Have you ever calculated the real cost of having kids?
On a purely economic basis, having kids makes little sense.
In fact, in our non-agrarian society, they provide almost no payback, particularly when you consider that student debt and high housing costs often force them to live at home well into their 29s and 30s.
We do know that costs vary by household income (the more money you have, the more you spend on a child) and that the second one doesn't cost as much as the first.
But what's the target number for the average family?
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A middle-income family can expect to spend roughly $240,000 to raise a child to adulthood, according the United States Department of Agriculture (USDA). The Canadian numbers seem to be a bit lower here though since Americans shoulder more direct health care costs than we do.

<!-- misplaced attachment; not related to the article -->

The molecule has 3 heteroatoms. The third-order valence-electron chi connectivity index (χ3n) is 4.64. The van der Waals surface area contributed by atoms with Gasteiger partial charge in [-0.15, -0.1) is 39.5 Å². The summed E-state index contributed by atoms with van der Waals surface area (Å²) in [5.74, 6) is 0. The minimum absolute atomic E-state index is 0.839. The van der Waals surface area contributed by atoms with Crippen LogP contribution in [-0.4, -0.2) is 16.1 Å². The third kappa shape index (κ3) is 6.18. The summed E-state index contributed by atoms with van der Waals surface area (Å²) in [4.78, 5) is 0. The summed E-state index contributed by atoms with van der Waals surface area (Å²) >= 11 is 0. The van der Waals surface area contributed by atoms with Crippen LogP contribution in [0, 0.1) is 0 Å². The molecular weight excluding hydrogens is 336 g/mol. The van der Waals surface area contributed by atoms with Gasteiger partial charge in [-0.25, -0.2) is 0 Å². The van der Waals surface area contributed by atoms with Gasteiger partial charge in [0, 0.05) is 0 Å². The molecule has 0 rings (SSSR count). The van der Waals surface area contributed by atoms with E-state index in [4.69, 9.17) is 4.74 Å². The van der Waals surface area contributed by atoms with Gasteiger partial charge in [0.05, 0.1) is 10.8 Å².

Still doesn't sound right when you look at your own budget? Here's an easy-to-use tool to see how things might work in your particular circumstances.
Although it may seem like babies have the most upfront costs, that period is one of the periods parents spend the least on their child, reports Nation Public Radio.
"Teenagers are the most expensive," says Dr. Mark Lino, the author of the USDA report. "They have high transportation costs; these are the years they start to drive, so you add them onto your auto insurance or buy them a second automobile. They also have high food costs, they need more food."
How do your numbers compare? Or do you even try to tally family costs this way?
By Gordon Powers, MSN Money
Photo credit: Jim O'Connor